Set Up Prerequisites

Minimum requirements

The minimum prerequisites to build OGS are:

  • An 64-bit operating system (Linux, Windows 7 and up, macOS)
  • Git (version control tool, at least version 2.14)
  • CMake (build configuration tool, at least version 3.22)
  • A compiler with C++20-support
  • Python interpreter and libraries
  • Optional (but recommended): Ninja build tool

Note about skipping installation steps

A fresh system with none of the prerequisites fulfilled is assumed. Skipping installation steps or using a non-supported version might result in unexpected problems. If possible, you may consider reinstalling or manual modifying the configuration of the already installed tool.

Step: Install a compiler

Alternative setup

Please note that the following setup on Windows is the native Windows development setup. This native setup is quite involved and heavy on system resources. We can recommend an alternative setup in which the Windows Subsystem for Linux is used: Setup and development of OGS follows the Linux way but you can use your Windows IDE (especially Visual Studio Code) for development and debugging. If this sounds interesting please follow the steps here!

As we use lots of features of the C++17-standard we support Visual Studio 2019 with compiler version 19.24 and up. Therefore you will need at least Windows 7 (64-bit required). It is perfectly fine to use the free Community Edition of Visual Studio.

  • Download and install Visual Studio Community
    • Select the workload Desktop Development with C++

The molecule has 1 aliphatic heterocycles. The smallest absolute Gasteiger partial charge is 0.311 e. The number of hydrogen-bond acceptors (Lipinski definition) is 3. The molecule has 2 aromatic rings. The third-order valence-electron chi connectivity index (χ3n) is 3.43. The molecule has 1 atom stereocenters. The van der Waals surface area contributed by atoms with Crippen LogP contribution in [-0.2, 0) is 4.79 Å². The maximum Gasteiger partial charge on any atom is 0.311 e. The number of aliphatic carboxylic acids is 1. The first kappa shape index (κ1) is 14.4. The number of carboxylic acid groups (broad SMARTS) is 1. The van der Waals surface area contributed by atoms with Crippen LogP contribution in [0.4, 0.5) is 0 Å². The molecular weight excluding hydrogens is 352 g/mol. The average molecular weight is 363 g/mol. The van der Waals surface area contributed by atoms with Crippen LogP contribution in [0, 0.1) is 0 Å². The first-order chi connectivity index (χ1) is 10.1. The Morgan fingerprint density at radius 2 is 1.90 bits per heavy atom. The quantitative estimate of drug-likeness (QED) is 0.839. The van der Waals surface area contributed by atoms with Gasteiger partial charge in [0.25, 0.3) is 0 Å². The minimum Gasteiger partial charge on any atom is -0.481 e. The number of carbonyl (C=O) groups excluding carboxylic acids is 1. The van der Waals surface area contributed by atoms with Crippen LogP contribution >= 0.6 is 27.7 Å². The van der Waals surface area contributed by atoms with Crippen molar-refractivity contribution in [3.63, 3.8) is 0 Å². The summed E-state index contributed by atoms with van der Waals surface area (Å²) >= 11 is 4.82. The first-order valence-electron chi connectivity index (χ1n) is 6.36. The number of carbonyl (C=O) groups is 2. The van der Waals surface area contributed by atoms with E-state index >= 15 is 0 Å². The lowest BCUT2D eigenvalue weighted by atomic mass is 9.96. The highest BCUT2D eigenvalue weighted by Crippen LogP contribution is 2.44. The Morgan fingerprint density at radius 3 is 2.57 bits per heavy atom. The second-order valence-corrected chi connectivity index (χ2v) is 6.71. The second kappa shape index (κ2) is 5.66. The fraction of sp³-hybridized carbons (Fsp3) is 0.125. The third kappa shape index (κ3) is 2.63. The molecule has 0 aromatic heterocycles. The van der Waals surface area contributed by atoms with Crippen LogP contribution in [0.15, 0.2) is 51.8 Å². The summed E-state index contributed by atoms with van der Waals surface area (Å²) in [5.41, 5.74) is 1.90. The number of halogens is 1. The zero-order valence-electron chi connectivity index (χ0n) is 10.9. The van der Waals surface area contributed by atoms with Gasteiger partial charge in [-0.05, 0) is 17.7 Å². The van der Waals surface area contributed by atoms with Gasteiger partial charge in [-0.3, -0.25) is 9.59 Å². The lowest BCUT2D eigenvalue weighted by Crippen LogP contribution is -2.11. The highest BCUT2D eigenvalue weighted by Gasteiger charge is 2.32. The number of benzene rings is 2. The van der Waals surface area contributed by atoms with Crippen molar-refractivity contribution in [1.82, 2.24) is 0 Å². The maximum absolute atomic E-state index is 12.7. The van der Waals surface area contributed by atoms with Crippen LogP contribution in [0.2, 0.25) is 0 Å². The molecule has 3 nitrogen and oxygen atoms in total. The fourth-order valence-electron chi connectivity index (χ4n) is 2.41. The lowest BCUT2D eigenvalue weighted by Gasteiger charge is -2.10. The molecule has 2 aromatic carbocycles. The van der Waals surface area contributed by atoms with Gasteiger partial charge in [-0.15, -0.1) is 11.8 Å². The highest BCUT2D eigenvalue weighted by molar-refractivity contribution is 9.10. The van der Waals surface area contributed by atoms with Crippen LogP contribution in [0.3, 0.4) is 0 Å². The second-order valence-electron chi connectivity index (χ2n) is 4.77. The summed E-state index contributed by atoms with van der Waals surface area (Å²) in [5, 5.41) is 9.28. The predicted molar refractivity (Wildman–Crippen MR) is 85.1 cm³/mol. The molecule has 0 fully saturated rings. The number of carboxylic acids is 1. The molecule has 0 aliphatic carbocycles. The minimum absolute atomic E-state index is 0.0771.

• You can uncheck everything else
  • When installation finished please start Visual Studio once (when asked for credentials enter your Microsoft account or click on Skip for now)

On Debian-based (we recommend using Ubuntu 22.04) you need to install the build-essential-package (which contains the gcc-compiler and the make-tool):

sudo apt install build-essential

You need to have at least GCC 10.2.0 which you can check with gcc --version (Ubuntu 22.04 has already version 11).

Install the required compiler on older Ubuntu versions

If you are on an older Ubuntu version you can install a newer compiler from the ubuntu-toolchain-r/test-repository (with the following steps e.g. you can install GCC 10.3.0 on Ubuntu 20.04):

sudo apt-get install software-properties-common
sudo add-apt-repository ppa:ubuntu-toolchain-r/test
sudo apt-get update
sudo apt-get install gcc-10
sudo apt-get install g++-10

To make the newly installed compiler the default one:

sudo update-alternatives --install /usr/bin/gcc gcc /usr/bin/gcc-10 60 \
  --slave /usr/bin/g++ g++ /usr/bin/g++-10

If you do not do this you have to specify the compiler during the first CMake run:

CC=gcc-10 CXX=c++-10 cmake ../ogs [more CMake options]
Please install Xcode from the App Store. Then please run the following command in the terminal to install the command line tools:
xcode-select --install

Open Xcode one time to install some other Xcode stuff.

Now also install the Homebrew package manager:

/usr/bin/ruby -e "$(curl -fsSL https://raw.githubusercontent.com/Homebrew/install/master/install)"
brew doctor

The Homebrew package manager is needed for installing other libraries and packages. It is just like a Linux package manager.

Step: Install Git

Git is a powerful and distributed version control system. OGS source code is hosted on GitLab. See the developer guide page on Code Reviews for more info on how OGS uses GitLab for collaborative development.

Download and install git from the git homepage. Use the default installer options but also enable Enable symbolic links under the Configuring extra options page.

Enable symbolic links option

This install a new command line called Git Bash which should be used for all git operations.

Let Git know who you are:

git config --global user.name "Your Name Here"
git config --global user.email "your_email@example.com"